Daily numbers: The state reported 1,455 new cases of the virus, lowering its seven-day rolling average to 2,040, the lowest since Nov. 10. Beshear said reporting was limited due to the holidays and perhaps by disruption of communications systems by the bombing in Nashville, but another leading indicator, the percentage of Kentuckians testing positive for the virus in the last seven days, again fell below 8%, to 7.97%.

“I believe now we’ve not only plateaued it,” Beshear said, “we’re starting to see cases decrease.” He said his bans on in-person schooling and indoor food service, and other restrictions imposed in mid-November, “made a real difference” both in cases and demand on hospitals.

Kentucky hospitals reported 1,552 Covid-19 patients Monday, 411 of them in intensive care and 217 of those on ventilators. The first two figures were well below the average of the past week, and all were well below the records of 1,817, 460 and 254 that were reported on Dec. 16 or 17.

Beshear noted just two of the state’s 10 hospital readiness regions have more than 80% of their ICU beds occupied; he did not note that the Lake Cumberland region is using 97.8% of its ICU capacity, as one of his slides and the state’s daily report notes. The region has been a hotbed of cases recently.

Counties with 10 or more new cases were Jefferson, 225; Kenton, 83; Warren, 52; Pulaski, 51; Boone, 49; Boyle, 49; Fayette, 47; Marshall, 40; Henderson, 39; Mercer, 39; Daviess, 32; Campbell, 30; Bullitt, 29; Pike, 29; Greenup, 25; Knox, 24; McCracken, 24; Madison, 22; Calloway, 20; Graves, 20; Boyd, 19; Oldham, 19; Floyd, Rockcastle and Taylor, 17; Perry, 16; Carter, Clark and Russell, 15; McCreary and Shelby, 14; Franklin, 13; Grayson, 12; Clinton, Grant, Muhlenberg and Ohio, 11; and Allen, Bell, Casey, Rowan and Wayne, 10.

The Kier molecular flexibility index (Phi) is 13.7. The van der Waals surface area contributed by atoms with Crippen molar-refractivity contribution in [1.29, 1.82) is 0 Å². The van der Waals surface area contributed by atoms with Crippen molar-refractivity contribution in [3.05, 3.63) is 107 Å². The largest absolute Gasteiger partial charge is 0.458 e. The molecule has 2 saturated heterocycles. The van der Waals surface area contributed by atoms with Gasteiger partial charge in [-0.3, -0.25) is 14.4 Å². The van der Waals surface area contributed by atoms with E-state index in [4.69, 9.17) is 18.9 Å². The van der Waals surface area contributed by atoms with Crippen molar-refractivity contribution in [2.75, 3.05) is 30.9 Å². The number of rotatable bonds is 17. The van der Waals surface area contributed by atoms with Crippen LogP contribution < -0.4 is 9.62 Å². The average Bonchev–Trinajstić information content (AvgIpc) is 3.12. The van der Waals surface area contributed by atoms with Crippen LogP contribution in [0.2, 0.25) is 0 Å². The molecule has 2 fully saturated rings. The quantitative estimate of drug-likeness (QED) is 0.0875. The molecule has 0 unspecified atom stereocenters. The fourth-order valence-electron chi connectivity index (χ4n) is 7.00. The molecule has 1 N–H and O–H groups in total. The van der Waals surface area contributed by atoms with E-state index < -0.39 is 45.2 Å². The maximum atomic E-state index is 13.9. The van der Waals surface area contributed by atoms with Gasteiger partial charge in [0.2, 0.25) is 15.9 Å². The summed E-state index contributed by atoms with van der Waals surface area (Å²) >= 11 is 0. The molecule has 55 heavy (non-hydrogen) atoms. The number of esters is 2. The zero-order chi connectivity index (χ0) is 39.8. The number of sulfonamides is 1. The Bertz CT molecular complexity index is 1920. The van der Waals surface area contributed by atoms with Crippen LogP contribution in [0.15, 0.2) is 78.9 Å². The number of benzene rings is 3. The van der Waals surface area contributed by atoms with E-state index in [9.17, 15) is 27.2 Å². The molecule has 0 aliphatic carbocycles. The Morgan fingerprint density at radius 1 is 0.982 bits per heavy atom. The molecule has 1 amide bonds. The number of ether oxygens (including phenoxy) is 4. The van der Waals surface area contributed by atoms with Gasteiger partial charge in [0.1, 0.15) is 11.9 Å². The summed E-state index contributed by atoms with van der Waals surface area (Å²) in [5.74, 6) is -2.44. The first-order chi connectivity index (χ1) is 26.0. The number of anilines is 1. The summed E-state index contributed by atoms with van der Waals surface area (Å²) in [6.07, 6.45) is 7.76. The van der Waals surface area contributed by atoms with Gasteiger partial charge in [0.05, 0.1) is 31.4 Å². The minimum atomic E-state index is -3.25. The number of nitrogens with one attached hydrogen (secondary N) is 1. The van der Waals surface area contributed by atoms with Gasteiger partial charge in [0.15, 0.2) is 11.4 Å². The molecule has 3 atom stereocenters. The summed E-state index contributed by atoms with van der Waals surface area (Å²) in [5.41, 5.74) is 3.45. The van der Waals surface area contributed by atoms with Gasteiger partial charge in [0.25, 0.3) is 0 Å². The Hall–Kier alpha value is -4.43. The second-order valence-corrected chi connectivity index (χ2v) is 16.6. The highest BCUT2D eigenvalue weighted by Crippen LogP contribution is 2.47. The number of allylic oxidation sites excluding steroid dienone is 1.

Beshear reported eight more deaths from Covid-19, bringing the state’s total to 2,563: a Bath County man, 92; a Grayson County woman, 74; a Henderson County woman, 64; a woman, 93, and three men, 41, 67 and 79, from Jefferson County; and a Madison County woman, 80.

Dr. Don Miller

Beshear memorialized Dr. Don Miller of Bowling Green, who died of Covid-19 on Dec. 21. He was an emergency doctor at Med Center Health and had 11 children. His boss, colleague and good friend, emergency director Dr. William Moss, paid tribute in a video during Beshear’s press conference.

In other coronavirus news Monday:

  • Beshear said the CDC has extended its moratorium on evictions through Jan. 31, and he renewed his executive order applying the moratorium to Kentucky.
  • He said the new federal relief bill gives Kentucky $297 million for rental assistance, plus separate allocations for Louisville and Lexington. The funds can be used for past due rent, future rent payments, as well as to pay utility and energy bills and prevent shutoffs.
  • The New York Times notes that the relief from the bill will come “over the objection of one of Kentucky’s Republican senators, Rand Paul, who was one of just six to vote against the package in the Senate, on the grounds that it amounted to handing out ‘free money.’ And it would be smaller and later than it might otherwise have been because of the work of the state’s other senator, Mitch McConnell, who as majority leader fought to limit the package.” McConnell, who has Senate majority leader had more say-so than anyone else, said, “The compromise bill is not perfect, but it will do an enormous amount of good for struggling Kentuckians and Americans across the country who need help now.” The Times said Paul’s office didn’t respond to requests for comment.

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By Al Cross
Kentucky Health News